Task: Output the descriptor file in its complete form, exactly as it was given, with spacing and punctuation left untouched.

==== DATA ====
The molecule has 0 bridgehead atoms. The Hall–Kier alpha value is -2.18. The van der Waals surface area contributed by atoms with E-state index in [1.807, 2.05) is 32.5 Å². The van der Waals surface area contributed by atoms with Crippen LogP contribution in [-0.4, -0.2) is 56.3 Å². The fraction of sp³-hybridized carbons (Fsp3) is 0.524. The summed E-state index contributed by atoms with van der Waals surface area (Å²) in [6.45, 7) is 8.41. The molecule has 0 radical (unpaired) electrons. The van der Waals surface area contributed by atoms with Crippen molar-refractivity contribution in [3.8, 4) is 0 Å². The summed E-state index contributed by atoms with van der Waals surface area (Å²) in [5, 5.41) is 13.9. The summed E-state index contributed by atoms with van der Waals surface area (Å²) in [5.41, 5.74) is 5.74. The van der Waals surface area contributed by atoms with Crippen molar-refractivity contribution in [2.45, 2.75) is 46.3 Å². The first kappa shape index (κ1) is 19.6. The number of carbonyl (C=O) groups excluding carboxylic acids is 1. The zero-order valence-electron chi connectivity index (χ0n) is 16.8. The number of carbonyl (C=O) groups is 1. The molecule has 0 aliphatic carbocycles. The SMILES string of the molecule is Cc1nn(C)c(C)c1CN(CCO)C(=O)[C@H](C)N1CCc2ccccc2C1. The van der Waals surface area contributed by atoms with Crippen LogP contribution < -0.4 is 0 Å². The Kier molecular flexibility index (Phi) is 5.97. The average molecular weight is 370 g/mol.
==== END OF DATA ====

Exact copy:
The molecule has 0 bridgehead atoms. The Hall–Kier alpha value is -2.18. The van der Waals surface area contributed by atoms with E-state index in [1.807, 2.05) is 32.5 Å². The van der Waals surface area contributed by atoms with Crippen LogP contribution in [-0.4, -0.2) is 56.3 Å². The fraction of sp³-hybridized carbons (Fsp3) is 0.524. The summed E-state index contributed by atoms with van der Waals surface area (Å²) in [6.45, 7) is 8.41. The molecule has 0 radical (unpaired) electrons. The van der Waals surface area contributed by atoms with Crippen molar-refractivity contribution in [3.8, 4) is 0 Å². The summed E-state index contributed by atoms with van der Waals surface area (Å²) in [5, 5.41) is 13.9. The summed E-state index contributed by atoms with van der Waals surface area (Å²) in [5.41, 5.74) is 5.74. The van der Waals surface area contributed by atoms with Crippen molar-refractivity contribution in [2.45, 2.75) is 46.3 Å². The first kappa shape index (κ1) is 19.6. The number of carbonyl (C=O) groups excluding carboxylic acids is 1. The zero-order valence-electron chi connectivity index (χ0n) is 16.8. The number of carbonyl (C=O) groups is 1. The molecule has 0 aliphatic carbocycles. The SMILES string of the molecule is Cc1nn(C)c(C)c1CN(CCO)C(=O)[C@H](C)N1CCc2ccccc2C1. The van der Waals surface area contributed by atoms with Crippen LogP contribution < -0.4 is 0 Å². The Kier molecular flexibility index (Phi) is 5.97. The average molecular weight is 370 g/mol.